Here Enslaved reveals what is perhaps its biggest flaw. The overbearing hand of the developers overshadows the entire experience. From the first level to the last, you are never off of the rails. The game guides you forward with unceasing rigidity. You are never free to explore and find your own way. Never are you let off the leash to wander the lush world. When Monkey is forced to leap about like a Persian prince, every handhold is quite literally highlighted for you and it’s impossible to make a wrong move. Before you start each level, your path will be clearly shown to you and, through Trip and some clever story justification, you will be told exactly what to do at all times. Surrounded by such vibrant environments, such domineering design makes the experience feel overly limited and cramped. It confines a game that begs to be expansive.

The end result isn’t disastrous, just disappointing. This is a game that could deservedly be called fun far more often than not, but it never escapes the feeling that it could have been something even better.

What the developers have done is placed a heavy burden on the story. Mechanically, the game is a roller coaster. It’s exciting but so highly guided that player input amounts to little more than the power source that keeps the story flowing forward. This is fine as long as the action is suitably spectacular, which it usually is, and as long as the story continues to provide a compelling reason for the player to keep pushing his own car down the roller coaster track.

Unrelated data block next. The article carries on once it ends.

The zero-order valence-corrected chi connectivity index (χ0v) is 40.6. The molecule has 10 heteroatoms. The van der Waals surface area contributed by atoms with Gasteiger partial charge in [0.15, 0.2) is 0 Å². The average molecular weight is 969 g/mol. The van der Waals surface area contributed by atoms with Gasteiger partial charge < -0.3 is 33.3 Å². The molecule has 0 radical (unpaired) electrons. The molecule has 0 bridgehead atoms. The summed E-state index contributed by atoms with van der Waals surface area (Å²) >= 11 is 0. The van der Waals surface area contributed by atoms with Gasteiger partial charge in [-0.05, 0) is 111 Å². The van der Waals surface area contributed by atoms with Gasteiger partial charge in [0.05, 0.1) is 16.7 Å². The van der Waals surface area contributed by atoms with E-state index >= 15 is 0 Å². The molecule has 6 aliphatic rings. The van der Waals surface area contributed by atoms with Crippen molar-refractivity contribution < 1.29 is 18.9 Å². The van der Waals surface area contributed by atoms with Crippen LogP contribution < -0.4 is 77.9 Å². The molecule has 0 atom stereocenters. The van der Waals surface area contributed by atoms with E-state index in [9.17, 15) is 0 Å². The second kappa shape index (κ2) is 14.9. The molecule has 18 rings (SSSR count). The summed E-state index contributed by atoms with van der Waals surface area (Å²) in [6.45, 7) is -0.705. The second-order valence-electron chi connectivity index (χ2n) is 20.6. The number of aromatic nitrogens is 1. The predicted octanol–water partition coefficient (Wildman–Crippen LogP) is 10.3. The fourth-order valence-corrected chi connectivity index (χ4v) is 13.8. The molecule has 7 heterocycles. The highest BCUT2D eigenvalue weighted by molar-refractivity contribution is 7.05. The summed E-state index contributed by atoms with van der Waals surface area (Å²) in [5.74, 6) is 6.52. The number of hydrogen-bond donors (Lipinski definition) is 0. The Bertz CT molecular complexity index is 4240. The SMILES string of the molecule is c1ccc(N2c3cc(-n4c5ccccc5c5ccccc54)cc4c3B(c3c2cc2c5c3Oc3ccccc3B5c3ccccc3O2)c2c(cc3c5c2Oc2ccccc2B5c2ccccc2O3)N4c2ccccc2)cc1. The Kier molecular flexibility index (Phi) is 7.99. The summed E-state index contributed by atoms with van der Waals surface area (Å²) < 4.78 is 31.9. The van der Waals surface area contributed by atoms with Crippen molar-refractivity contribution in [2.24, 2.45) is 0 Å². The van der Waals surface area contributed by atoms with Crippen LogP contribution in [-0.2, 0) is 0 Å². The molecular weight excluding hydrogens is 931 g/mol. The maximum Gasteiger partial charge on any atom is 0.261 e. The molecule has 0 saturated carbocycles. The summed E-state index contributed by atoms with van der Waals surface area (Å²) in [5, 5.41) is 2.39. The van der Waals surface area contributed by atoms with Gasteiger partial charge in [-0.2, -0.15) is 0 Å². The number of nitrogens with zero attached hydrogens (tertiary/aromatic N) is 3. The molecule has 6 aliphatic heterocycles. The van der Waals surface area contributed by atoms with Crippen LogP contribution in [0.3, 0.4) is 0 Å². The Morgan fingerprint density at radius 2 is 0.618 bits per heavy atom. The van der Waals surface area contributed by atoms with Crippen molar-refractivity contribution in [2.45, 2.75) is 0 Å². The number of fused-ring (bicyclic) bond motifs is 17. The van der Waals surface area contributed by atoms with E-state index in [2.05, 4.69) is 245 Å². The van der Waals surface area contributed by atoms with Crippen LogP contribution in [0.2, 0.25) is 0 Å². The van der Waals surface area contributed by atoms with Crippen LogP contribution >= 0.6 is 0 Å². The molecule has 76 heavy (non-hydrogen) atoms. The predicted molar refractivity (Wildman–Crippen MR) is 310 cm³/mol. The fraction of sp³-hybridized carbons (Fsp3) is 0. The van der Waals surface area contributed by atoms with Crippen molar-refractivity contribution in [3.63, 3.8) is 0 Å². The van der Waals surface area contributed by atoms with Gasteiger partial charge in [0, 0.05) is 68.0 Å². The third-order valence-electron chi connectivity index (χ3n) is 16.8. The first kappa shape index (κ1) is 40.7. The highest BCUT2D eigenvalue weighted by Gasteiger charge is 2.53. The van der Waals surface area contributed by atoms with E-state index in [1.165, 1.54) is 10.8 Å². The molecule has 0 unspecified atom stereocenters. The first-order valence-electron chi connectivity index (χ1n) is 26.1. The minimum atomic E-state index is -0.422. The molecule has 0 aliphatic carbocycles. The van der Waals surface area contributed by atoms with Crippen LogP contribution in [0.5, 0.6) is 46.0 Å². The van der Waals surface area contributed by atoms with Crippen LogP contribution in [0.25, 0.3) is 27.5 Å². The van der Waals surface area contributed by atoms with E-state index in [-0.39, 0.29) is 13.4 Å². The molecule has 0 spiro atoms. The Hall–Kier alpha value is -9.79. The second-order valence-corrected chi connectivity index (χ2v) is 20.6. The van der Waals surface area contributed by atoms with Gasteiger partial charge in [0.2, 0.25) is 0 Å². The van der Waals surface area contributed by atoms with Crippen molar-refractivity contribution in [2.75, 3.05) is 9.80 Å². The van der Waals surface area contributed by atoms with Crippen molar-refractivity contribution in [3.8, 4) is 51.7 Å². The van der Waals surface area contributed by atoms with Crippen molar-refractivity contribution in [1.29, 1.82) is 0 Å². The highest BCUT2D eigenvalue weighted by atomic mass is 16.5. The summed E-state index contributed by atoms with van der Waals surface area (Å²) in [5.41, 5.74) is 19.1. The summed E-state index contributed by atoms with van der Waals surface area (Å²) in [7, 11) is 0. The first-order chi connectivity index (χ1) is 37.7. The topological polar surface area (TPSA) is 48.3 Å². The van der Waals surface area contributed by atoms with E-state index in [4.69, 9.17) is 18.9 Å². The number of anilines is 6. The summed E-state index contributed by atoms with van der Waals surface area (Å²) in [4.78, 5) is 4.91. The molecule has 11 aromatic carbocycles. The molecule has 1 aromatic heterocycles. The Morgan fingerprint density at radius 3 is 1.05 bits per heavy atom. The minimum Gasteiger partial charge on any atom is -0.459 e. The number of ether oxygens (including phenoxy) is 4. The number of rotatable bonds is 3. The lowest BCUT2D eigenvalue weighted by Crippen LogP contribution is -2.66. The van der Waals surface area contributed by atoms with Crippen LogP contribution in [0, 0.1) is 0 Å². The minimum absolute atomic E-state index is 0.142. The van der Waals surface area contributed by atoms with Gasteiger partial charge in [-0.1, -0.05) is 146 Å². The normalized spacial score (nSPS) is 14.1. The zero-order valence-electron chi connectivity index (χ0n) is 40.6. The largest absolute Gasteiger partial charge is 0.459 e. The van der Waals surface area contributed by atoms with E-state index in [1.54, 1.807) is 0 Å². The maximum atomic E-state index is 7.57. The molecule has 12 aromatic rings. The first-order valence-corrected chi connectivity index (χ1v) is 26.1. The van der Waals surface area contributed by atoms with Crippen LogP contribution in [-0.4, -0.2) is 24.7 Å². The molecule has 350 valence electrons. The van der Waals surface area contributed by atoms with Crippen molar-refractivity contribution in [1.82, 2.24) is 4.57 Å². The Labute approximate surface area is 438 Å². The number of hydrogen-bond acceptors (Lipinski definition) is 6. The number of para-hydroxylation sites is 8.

Here we have a bit of a problem. Enslaved has a rather unique conundrum. With many story-heavy games, the narrative arc overshadows the characters. This is an all too common problem in the spectacle-heavy world of video games. Rarely, however, do you find compelling characters in a bland adventure. Games are so poor at characterization that this just doesn’t happen, but this is precisely Enslaved’s issue.